Waukesha's Plowshare Center celebrating 25 years

Published on: 3/19/2014

Since its inception in 1989, Plowshare Center in Waukesha has been a pillar in the Waukesha community for promoting peace and justice around the world.

The center is celebrating its 25th anniversary from 5 to 8:30 p.m. Friday at the Stackner Ballroom at the Carroll University Campus Center. The community is invited.

Plowshare co-founder Kate Jolin explained, 'Since 1990, our Fair Trade Marketplace has been giving small farmers and artisans, from over 30 economically developing countries around the globe a market in downtown Waukesha.'

She added that 'Many of our artisans are women who, by working through fair trade organizations, are ensured safe working conditions and a just wage, so that they can provide food, health care and education for their families.' Those artisans, in turn, provide Plowshare with unique items, such as fair trade coffee, tea, chocolate and jewelry, baskets, pottery, clothing and other works of art.

Because of Jolin's teaching background, it was important to her to incorporate an Education Outreach Program to Plowshare's work, which has since offered a variety of programs on topics such as social issues and nonviolent lifestyles.

First fair trade shop

'One claim to fame for Plowshare is that we started the first storefront fair trade shop in Wisconsin,' stated Jolin. Since the opening, many other cities in the state have seen the opening of similar shops.

'Fair trade is actually part of a global initiative to get at the roots of poverty with a market-based socially innovative approach that is entrepreneurial and self sustaining. Fair trade partners with farmers and artisans in economically developing countries, who are socially and economically marginalized,' she added.

In addition to the products they sell, in any given year, Plowshare collaborates with 20 or more nonprofit groups for shared impact, she added.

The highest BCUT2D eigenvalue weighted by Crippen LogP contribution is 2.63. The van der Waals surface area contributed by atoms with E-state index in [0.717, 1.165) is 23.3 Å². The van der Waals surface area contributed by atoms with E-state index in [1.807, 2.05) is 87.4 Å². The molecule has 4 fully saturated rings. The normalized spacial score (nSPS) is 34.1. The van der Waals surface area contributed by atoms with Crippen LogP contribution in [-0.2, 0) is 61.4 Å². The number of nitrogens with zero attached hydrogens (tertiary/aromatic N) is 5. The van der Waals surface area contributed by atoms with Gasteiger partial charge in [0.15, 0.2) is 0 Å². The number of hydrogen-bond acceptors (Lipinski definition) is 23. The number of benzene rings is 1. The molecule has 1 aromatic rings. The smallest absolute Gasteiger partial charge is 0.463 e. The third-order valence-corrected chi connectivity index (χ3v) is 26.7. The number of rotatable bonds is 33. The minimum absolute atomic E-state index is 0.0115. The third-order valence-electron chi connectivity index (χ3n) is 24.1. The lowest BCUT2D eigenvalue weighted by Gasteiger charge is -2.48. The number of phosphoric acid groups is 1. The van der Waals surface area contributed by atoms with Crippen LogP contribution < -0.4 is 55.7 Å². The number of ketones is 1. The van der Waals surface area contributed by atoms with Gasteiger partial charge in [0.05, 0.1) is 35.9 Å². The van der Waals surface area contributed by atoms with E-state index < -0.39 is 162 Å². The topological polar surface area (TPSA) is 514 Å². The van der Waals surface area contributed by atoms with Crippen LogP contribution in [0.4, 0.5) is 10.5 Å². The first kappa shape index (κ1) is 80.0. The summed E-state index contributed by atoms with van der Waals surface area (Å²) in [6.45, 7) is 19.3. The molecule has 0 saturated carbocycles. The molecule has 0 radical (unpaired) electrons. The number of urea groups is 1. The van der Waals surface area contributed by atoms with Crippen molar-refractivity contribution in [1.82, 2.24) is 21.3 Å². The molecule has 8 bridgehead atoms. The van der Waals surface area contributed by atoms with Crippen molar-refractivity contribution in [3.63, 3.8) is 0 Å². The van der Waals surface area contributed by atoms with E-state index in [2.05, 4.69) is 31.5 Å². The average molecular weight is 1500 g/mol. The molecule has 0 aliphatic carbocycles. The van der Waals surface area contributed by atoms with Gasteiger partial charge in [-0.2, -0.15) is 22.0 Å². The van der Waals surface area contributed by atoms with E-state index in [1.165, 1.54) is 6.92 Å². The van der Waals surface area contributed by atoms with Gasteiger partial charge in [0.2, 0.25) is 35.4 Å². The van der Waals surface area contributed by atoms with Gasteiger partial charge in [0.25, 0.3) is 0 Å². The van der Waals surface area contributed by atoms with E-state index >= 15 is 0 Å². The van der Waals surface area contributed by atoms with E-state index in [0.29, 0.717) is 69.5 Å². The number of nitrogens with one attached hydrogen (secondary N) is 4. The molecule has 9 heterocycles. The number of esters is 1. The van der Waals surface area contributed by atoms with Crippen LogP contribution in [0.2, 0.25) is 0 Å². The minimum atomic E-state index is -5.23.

'Like with all healthy organizations, Plowshare has made many needed changes over the years,' said Jolin. One visible change is the location of the center, having occupied four different locations along Main Street.

In 1996, the board of directors decided to change the name from 'The Waukesha Center for Peace and Justice' to the 'Plowshare Center.'

'Because our fair trade shop is called 'Plowshare Gifts,' naming the organization the 'Plowshare Center' helped the community understand how our two core projects, the shop and education programs are part of one organization called the Plowshare Center,' explained Jolin.

The founders had a vision that Plowshare would be a coordinating center people where could go to look for educational resources, speakers and other programs on issues of social concern.

'More and more, as we become better known, Plowshare is becoming the 'go to' place to find resources.

Groups such as schools, churches, nonprofits and others contact the center for information on current social justice and peace issues. Others contact the center wanting someone to speak on fair trade or wanting us to take our products to them for an off-site sale,' said Jolin.

Community involvement

Over the years, Jolin said that 'So many wonderful people along the way have brought their talents to Plowshare,' including 56 people who have served on the board, 38 hired staff members and hundreds of volunteers.

'All those generous people are a total gift to Plowshare and our peace building work in the community,' stated Jolin. 'It's inspiring to me that so many talented people care so much about what happens in the Waukesha community and in the wider world.'

As Plowshare looks to the future, the Plowshare Center is planning to launch a local 'dialogue initiative.'

'We want to gather together people of differing perspectives to listen and talk openly with each other.

'True dialogue can promote understanding and personal transformation, where creative ideas and solutions can emerge,' said Jolin.

Another dream for the center is to create a collaborative workforce development program, providing people living in poverty in Waukesha County an opportunity for meaningful and productive work.